Volume 7, Number 3 (Summer 2016 -- 2016)                   BCN 2016, 7(3): 203-212 | Back to browse issues page




DOI: 10.15412/J.BCN.03070305
PMID: 27563413
PMCID: PMC4981832

Cited 0 times in PubMed Central

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Zeinali H, Manaheji H, Zaringhalam J, Bahari Z, Nazemi S, Sadeghi M. Age-Related Differences in Neuropathic Pain Behavior and Spinal Microglial Activity after L5 Spinal Nerve Ligation in Male Rats. BCN. 2016; 7 (3) :203-212
URL: http://bcn.iums.ac.ir/article-1-581-en.html

1- MS student Department of Physiology, School of Medicine, Shahid Beheshti University of Medical Sciences, Tehran, Iran.
2- PhD Neurophysiology Research Center, Shahid Beheshti University of Medical Sciences, Tehran, Iran.
3- Assistant Professor Neuroscience Research Center, Shahid Beheshti University of Medical Sciences, Tehran, Iran.
4- ph D student Department of Physiology, School of Medicine, Shahid Beheshti University of Medical Sciences, Tehran, Iran.
5- Assistant Professor Department of Physiology, School of Medicine, Sabzevar University of Medical Sciences, Sabzevar, Iran.
6- Assistant Professor Department of Physiology, Faculty of Medicine, Boushehr University of Medical Sciences, Boushehr, Iran.
Abstract:  

Introduction: Several studies have reported the involvement of age-related changes in the development of neuropathic pain behaviors. However, limited data are available on the role of age in establishing and maintaining chronic neuropathic pain after peripheral nerve injury.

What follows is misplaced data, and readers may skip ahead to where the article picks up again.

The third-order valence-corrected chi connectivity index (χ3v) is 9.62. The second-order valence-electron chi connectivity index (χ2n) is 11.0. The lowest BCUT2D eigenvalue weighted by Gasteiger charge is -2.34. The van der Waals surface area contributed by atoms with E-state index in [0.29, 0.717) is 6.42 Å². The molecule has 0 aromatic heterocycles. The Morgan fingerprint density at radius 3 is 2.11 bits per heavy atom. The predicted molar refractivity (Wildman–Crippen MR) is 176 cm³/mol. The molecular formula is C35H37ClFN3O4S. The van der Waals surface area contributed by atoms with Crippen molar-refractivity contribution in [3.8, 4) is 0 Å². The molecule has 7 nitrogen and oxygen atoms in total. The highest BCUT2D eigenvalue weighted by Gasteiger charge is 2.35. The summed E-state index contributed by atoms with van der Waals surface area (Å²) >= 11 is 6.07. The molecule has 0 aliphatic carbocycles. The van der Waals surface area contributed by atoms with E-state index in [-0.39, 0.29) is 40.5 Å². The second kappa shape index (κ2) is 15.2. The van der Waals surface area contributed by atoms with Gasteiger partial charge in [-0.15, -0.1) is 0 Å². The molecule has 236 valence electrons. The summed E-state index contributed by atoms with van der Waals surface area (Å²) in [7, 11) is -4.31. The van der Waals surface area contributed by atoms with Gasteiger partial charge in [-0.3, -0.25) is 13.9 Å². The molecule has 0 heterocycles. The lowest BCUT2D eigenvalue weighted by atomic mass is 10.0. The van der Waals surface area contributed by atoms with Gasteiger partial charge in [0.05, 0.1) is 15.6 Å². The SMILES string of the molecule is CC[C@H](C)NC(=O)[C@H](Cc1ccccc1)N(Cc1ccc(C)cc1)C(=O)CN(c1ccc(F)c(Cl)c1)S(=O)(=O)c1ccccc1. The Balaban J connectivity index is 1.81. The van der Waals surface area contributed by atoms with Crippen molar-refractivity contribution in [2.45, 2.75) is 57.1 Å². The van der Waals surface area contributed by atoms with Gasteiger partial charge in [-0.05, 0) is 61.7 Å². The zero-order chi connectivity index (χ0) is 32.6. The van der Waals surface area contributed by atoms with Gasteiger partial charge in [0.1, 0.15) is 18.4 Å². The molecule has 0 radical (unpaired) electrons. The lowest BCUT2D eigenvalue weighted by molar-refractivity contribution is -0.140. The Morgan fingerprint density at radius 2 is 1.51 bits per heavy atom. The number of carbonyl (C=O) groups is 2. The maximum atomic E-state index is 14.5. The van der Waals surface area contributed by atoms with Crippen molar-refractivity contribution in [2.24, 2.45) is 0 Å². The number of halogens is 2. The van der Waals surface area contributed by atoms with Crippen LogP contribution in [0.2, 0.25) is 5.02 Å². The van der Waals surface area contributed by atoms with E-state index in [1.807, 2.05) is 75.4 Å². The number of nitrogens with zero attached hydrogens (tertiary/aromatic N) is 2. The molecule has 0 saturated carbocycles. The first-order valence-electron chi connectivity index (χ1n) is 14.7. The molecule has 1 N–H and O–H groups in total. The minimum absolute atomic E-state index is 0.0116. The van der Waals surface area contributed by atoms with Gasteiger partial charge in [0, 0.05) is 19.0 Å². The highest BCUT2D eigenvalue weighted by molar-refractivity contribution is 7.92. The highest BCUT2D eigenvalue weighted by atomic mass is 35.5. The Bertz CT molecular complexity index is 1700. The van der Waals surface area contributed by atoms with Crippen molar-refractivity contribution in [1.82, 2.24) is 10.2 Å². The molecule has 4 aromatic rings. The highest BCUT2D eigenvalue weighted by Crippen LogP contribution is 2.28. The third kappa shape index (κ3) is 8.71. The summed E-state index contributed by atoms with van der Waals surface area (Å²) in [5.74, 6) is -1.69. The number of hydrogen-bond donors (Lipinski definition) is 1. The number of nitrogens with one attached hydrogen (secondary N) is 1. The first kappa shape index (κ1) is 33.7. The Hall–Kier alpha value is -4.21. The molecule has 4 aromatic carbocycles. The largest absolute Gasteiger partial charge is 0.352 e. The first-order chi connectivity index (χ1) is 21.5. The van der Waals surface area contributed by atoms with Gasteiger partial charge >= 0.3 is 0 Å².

Methods: In the present study, we examined age-related neuropathic behavior among rats in 4 age groups: pups (4 weeks old; weight, 60–80 g), juvenile rats (6 weeks old; weight, 120–140 g), and mature rats (10–12 weeks old; weight, 200–250 g). Because the exact contribution of spinal microglia and its association with the development of neuropathic pain remains unknown, we also evaluated the expression of spinal Iba1, a microglial marker, by using western blotting before and 5 days after spinal nerve ligation (SNL) as well as after the daily IP administration of minocycline (30 mg/kg).
Results: Our results showed that SNL-induced mechanical allodynia but not thermal hyperalgesia in mature rats but not in pups (P<0.05 and P<0.01, respectively). The expression of spinal Iba1 in the juvenile rats was significantly lower than that in pups and mature rats (P<0.01). Moreover, administration of minocycline decreased the expression of spinal Iba1 in the pup rats more than in juvenile rats (P<0.001) and in the juvenile rats more than in the mature rats (P<0.05).
Conclusion: These data suggest that the development of neuropathic behaviors and microglial activation after SNL could be age dependent.

Type of Study: Original | Subject: Behavioral Neuroscience
Received: 2015/03/1 | Accepted: 2015/09/6 | Published: 2016/07/1

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